“How we ask our questions affects the answers we arrive at… Science and religion… ask different kinds of questions altogether, probing and illuminating in ways neither could alone.”
Seven decades after a little girl asked Einstein whether scientists pray, Peabody Award-winning journalist Krista Tippett began interviewing some of the world’s most remarkable scientists, philosophers, and theologians about the relationship between science and spirituality in her superb public radio program On Being — the same trove of wisdom that gave us Sherwin Nuland on what everybody needs and Joanna Macy on how Rilke can help us live more fully. Tippett, who was awarded the National Humanities Medal for her ennobling work, collected the best of these dialogues in Einstein’s God: Conversations About Science and the Human Spirit (public library) — an immeasurably rewarding compendium featuring such contemporary luminaries as Parker Palmer, Freeman Dyson, Andrew Solomon, and Sherwin Nuland.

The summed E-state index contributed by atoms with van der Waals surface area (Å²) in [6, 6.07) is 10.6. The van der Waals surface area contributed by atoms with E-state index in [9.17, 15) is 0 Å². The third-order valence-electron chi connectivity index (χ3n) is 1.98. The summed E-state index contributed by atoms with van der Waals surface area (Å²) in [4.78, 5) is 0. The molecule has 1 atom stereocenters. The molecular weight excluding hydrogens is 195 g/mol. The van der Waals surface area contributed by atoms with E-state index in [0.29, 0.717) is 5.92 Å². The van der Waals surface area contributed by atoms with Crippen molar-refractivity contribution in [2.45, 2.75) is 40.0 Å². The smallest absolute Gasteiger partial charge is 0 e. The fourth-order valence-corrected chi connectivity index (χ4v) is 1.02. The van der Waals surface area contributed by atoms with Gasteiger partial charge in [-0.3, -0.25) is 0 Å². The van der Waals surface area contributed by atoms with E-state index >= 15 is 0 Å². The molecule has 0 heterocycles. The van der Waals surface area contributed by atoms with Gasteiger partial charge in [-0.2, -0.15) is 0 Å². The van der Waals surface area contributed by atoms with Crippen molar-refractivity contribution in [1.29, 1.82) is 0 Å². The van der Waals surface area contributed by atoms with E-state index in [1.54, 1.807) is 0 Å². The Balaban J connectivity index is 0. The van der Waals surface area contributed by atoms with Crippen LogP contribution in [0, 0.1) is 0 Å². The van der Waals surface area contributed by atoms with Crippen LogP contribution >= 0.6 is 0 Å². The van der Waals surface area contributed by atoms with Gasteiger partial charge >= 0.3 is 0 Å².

Lamenting that we have “lost a robust vocabulary for spiritual ethics and theological thinking” in the “polite, erudite, public-radio-loving circles” of public life, Tippett writes in the introduction:
“To see some truths you must stand outside and look in.”